1. TypeScript is a separate skill to learn and comes with all the heartaches and headaches of learning any new thing. For most of us, it will take time and persistence - and that's okay!
2. Typing libraries is a different skill set than just using types, and TypeScript + React is yet another skill set to learn. Look for specific examples and documentation in the layer you're on, not just generic TypeScript content.
A problem I kept running into was that a lot of the tutorials and documentation I saw assumed that you were writing an application. However, what I found that typing a piece of library code required significantly more complicated types - many things needed to be generic or much more flexible than the strong opinions you can hold in application code. You're forced to learn about generics, conditional types, and a litany of other TypeScript functionality you probably don't need in most applications. Find examples that match the work you're doing.
3. Abandon the official docs ASAP.
The official docs thankfully got an update right before I published this and is significantly easier to navigate, but still pales in comparison to a litany of other resources that will help you get started faster. If you're brand new to types, I'd highly advise you check out one of these two resources. Basarat's guide to TypeScript is a great all-encompassing walkthrough of what types even are, and then Shawn Wang's React TypeScript cheatsheet will kickstart your learnings of how to use this with React.
- TypeScript in General: https://basarat.gitbook.io/typescript/
- TypeScript with React: https://github.com/typescript-cheatsheets/react-typescript-cheatsheet
4. Learn and leverage utility types, and don't be afraid to explore type helper libraries.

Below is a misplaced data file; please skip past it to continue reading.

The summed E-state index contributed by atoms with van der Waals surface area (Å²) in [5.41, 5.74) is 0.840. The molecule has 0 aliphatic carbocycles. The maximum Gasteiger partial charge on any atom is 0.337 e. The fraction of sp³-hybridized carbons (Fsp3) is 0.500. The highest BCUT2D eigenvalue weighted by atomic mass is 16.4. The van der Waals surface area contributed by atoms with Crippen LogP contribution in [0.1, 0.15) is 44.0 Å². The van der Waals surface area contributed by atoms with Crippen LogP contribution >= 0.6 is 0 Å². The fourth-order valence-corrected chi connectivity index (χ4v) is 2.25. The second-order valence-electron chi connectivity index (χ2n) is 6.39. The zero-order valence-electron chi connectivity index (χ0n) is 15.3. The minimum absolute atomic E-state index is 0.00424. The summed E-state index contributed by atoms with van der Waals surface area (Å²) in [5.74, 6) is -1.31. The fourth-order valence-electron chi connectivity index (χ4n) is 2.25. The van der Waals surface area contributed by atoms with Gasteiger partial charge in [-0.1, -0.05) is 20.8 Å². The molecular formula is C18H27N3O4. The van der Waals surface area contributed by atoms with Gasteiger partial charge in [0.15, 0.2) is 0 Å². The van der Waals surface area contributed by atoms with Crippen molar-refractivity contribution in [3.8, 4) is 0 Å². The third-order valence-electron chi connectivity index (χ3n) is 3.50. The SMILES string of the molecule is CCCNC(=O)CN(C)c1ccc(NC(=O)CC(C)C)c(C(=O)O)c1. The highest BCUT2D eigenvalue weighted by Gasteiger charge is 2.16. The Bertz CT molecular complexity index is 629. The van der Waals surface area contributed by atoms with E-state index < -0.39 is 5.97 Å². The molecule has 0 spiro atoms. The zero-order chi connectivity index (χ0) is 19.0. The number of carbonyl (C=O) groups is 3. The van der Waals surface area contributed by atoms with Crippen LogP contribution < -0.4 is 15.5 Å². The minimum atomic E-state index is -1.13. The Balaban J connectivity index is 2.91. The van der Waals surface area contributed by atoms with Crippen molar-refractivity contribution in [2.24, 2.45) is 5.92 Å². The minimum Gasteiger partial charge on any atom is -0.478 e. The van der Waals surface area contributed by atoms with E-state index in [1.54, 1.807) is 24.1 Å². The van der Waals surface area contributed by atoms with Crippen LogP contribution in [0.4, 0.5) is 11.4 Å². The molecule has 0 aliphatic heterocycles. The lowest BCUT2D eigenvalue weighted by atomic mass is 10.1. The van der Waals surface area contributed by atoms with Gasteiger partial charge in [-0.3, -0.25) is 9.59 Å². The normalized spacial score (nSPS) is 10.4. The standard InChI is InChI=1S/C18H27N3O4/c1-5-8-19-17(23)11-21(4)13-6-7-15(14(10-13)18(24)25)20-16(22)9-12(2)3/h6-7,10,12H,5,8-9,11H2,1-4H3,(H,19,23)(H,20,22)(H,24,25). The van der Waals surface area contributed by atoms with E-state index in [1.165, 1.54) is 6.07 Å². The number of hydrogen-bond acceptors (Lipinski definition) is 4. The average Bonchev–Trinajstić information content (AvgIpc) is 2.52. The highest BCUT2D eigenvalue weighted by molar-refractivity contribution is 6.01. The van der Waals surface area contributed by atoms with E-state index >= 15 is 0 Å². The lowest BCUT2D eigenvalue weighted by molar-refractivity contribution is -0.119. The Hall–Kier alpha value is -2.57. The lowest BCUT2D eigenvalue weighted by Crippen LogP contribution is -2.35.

When I first started, I didn't spend too much time thinking about how to use helper methods like
Pick, Omit, Required. To make a comparison to Sass, discovering and using these methods is like finding nested media queries for the first time. Instead of all this inane repeated code, you're now just cooly relying on things you've already defined; your future self will love you when you have to refactor your code and only need to change things once.
However, sometimes you need even more power - and luckily, there are a few packages out there that the community has built to ease you on your way. Exploring these packages gives is a helpful reminder about all the things TypeScript can do, once you've mastered the syntax.
5. If it's too complicated to type, you might be running into a design error with your API.
There comes the point where you're going to throw your hands in the air and declare something impossible to type. There are too many relationships between different sets of data, the syntax is too complicated, the generics aren't working out, or some other problem in that vein.
When this happens (and it will), I'd tell my younger self to step back and reexamine the design of the function I'm writing. If it's too hard for me to accurately describe what a type is for a function, it's probably too hard for someone else trying to use the same function to intuitively know what it means.